Simplyweight staging in Progress

Scientists in Sweden, USA, Japan and the Netherlands have conducted studies which have lead them to believe that they have found a link between eating processed meat and an increased risk of pancreatic cancer.

The study published in the British Journal of Cancer found that eating processed meat increased the risk of pancreatic cancer by 19% for every 50g someone added to their daily diet. Having an extra 100g would increase the risk by 38%, says the BBC.

The NHS says that the exact cause of pancreatic cancer isn’t fully understood but there are a number of factors which can increase your risk. Of course if you are already in one of the other risk categories this must be cause for concern.

The risk factors that are already known are:


Most (but not all) people affected by pancreatic cancer are aged between 50 and 80.


About 1/3 of cases are associated with smoking and tobacco use


Although most people with diabetes won’t develop pancreatic cancer it is thought to be an increased risk

Chronic pancreatitis

Long term inflammation of the pancreas

Helicobacter pylori infection

Bacteria which cause stomach ulcers

Particularly worrying seems to be the conclusion that red meat consumption was particularly associated with increased risks in men.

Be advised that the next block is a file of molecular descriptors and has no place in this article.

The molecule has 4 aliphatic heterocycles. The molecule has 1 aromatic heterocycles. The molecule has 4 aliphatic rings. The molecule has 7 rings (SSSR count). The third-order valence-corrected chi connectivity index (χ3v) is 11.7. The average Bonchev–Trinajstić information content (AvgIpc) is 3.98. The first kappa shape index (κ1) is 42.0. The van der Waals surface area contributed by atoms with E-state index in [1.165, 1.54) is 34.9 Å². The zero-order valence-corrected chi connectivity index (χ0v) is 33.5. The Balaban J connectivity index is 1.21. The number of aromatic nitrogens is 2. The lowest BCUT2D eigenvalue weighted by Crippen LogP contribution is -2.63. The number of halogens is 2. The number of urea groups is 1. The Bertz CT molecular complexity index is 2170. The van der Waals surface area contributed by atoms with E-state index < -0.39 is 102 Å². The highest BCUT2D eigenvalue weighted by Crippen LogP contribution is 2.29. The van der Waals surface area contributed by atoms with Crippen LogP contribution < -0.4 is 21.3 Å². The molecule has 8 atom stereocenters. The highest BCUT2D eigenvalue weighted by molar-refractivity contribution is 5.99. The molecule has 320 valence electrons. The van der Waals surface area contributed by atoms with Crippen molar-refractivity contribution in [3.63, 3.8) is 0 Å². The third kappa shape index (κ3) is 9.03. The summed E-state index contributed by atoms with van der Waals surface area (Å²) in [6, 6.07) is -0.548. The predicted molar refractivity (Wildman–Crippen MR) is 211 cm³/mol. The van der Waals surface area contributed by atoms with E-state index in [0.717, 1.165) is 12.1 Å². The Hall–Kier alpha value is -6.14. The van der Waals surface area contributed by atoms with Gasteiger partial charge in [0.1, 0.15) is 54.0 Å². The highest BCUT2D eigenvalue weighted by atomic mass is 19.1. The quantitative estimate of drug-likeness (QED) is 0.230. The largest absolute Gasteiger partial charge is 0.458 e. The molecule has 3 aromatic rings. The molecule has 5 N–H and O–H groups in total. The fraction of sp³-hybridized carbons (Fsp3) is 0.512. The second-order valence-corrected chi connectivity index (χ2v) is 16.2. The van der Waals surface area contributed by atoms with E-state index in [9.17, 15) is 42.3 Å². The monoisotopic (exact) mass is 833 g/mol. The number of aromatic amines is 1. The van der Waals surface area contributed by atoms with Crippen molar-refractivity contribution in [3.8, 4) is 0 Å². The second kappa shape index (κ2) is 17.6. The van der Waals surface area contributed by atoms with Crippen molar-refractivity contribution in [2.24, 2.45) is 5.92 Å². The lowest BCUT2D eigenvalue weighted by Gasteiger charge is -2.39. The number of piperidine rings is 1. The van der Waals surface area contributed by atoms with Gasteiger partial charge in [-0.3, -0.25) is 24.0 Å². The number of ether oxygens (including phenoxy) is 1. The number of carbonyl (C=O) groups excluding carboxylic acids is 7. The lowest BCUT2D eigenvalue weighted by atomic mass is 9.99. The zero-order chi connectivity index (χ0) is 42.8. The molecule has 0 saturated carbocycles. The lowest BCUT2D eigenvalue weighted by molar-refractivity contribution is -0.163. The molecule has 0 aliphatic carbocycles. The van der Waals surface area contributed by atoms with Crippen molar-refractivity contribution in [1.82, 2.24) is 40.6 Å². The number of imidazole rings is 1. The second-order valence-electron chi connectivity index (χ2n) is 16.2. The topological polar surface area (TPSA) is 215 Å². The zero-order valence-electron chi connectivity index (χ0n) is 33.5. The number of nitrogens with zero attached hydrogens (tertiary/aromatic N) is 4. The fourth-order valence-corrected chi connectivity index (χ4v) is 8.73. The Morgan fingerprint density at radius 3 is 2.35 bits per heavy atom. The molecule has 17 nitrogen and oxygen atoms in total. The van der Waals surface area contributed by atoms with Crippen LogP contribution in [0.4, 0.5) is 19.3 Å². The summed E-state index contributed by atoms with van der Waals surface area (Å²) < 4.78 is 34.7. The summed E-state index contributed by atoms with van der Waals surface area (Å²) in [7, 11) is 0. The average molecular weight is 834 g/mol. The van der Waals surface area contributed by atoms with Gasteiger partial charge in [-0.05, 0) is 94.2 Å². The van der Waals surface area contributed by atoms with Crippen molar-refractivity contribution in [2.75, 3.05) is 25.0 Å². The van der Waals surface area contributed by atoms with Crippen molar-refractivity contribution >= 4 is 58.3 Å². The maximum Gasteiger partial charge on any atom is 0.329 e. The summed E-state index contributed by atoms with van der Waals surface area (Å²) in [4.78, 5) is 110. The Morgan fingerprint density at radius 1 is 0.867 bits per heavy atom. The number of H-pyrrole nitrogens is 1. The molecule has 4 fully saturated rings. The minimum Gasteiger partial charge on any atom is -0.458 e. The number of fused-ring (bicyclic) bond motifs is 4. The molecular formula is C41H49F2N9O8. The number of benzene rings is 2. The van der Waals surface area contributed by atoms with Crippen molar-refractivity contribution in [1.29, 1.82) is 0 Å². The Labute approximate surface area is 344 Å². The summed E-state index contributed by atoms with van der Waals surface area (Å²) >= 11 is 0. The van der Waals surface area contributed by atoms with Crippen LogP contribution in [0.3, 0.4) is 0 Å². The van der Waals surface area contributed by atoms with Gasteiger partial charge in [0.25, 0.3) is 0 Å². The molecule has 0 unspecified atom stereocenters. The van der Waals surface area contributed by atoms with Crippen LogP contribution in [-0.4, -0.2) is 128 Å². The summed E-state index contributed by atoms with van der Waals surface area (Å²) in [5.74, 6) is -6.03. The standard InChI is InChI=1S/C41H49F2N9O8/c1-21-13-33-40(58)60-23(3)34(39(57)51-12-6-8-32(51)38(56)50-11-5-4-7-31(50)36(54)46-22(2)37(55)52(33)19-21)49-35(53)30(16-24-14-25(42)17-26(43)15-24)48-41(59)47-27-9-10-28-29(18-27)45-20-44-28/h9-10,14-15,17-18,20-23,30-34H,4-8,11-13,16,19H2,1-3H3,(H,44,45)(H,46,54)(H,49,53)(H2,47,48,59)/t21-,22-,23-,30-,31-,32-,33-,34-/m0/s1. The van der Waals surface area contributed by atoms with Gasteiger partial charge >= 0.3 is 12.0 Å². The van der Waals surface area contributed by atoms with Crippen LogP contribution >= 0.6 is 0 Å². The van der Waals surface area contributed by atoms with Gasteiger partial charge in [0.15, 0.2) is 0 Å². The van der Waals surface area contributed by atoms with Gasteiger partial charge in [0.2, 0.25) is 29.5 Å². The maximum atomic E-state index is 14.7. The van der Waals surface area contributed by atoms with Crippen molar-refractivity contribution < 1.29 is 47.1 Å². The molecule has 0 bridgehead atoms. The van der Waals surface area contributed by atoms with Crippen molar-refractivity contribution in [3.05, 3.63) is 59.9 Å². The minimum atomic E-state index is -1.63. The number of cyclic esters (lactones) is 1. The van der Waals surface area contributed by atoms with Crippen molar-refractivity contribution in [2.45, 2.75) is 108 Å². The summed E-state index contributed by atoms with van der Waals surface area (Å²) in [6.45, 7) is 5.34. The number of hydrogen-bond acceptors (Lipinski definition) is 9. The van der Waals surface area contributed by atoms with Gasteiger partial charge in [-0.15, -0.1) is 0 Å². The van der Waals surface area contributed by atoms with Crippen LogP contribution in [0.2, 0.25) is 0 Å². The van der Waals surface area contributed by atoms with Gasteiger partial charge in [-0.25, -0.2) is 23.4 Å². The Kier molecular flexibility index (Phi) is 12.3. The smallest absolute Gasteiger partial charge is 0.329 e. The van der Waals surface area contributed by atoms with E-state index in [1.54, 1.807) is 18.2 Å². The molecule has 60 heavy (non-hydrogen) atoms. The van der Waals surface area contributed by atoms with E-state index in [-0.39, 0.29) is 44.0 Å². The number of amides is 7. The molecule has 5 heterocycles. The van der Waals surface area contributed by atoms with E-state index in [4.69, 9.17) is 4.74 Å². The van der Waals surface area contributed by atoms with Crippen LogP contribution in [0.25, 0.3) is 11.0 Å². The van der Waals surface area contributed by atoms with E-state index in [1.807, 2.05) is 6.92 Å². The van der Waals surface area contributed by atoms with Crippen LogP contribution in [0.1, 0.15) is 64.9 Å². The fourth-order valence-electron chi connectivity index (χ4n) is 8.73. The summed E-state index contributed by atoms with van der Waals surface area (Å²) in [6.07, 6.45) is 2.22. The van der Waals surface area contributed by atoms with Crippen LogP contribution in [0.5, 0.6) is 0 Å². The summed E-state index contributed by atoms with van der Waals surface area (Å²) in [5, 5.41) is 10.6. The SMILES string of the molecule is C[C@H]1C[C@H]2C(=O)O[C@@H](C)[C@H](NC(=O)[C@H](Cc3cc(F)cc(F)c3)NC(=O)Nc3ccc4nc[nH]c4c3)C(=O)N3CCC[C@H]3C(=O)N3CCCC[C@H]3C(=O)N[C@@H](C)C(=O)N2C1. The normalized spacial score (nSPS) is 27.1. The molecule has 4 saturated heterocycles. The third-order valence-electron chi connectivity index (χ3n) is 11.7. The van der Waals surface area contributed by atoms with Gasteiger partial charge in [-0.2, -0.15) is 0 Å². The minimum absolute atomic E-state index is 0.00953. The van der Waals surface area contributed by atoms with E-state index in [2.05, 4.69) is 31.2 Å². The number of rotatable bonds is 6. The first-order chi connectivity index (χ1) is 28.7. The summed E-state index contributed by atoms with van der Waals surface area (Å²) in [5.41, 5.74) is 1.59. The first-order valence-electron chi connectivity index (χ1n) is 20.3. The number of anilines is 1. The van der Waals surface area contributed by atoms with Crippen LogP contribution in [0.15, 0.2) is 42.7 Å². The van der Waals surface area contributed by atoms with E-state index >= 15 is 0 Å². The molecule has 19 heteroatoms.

The symptoms of pancreatic cancer are:

  • jaundice
  • pain in the stomach or back
  • weight loss.

Other possible symptoms include:

  • itching (if you have jaundice)
  • nausea and vomiting
  • bowel changes
  • fever and shivering
  • indigestion
  • blood clots

The World Cancer Research Fund recommends that people limit their intake of red meat to 500g and to avoid processed meat altogether.

Dr Rachel Thompson, the fund’s deputy head of science, says,

“There is strong evidence that being overweight or obese increases the risk of pancreatic cancer and this study may be an early indication of another factor behind the disease.”

The fund currently has a target for the world population average consumption of red meat to be no more than 300g a week with very little of it to be processed.

No Comments

Be the first to start a conversation

Leave a Reply

  • (will not be published)